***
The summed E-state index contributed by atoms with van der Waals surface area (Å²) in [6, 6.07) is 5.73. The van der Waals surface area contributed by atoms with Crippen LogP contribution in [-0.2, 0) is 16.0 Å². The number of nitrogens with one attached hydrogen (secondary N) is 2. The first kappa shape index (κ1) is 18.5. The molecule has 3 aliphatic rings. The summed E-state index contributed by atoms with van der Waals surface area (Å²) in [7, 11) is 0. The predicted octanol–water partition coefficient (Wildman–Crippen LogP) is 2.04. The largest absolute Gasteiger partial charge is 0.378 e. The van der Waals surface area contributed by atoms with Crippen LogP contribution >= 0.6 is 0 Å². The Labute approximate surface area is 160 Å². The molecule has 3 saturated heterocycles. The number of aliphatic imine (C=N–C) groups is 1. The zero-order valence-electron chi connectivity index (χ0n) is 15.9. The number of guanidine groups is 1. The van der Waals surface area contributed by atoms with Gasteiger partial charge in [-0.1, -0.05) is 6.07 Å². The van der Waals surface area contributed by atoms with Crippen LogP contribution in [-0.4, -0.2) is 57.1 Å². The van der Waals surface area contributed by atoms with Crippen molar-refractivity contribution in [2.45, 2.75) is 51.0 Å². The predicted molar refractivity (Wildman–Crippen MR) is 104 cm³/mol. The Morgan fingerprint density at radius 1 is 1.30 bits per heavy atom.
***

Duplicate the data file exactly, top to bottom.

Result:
The summed E-state index contributed by atoms with van der Waals surface area (Å²) in [6, 6.07) is 5.73. The van der Waals surface area contributed by atoms with Crippen LogP contribution in [-0.2, 0) is 16.0 Å². The number of nitrogens with one attached hydrogen (secondary N) is 2. The first kappa shape index (κ1) is 18.5. The molecule has 3 aliphatic rings. The summed E-state index contributed by atoms with van der Waals surface area (Å²) in [7, 11) is 0. The predicted octanol–water partition coefficient (Wildman–Crippen LogP) is 2.04. The largest absolute Gasteiger partial charge is 0.378 e. The van der Waals surface area contributed by atoms with Crippen LogP contribution >= 0.6 is 0 Å². The Labute approximate surface area is 160 Å². The molecule has 3 saturated heterocycles. The number of aliphatic imine (C=N–C) groups is 1. The zero-order valence-electron chi connectivity index (χ0n) is 15.9. The number of guanidine groups is 1. The van der Waals surface area contributed by atoms with Gasteiger partial charge in [-0.1, -0.05) is 6.07 Å². The van der Waals surface area contributed by atoms with Crippen LogP contribution in [-0.4, -0.2) is 57.1 Å². The van der Waals surface area contributed by atoms with Crippen molar-refractivity contribution in [2.45, 2.75) is 51.0 Å². The predicted molar refractivity (Wildman–Crippen MR) is 104 cm³/mol. The Morgan fingerprint density at radius 1 is 1.30 bits per heavy atom.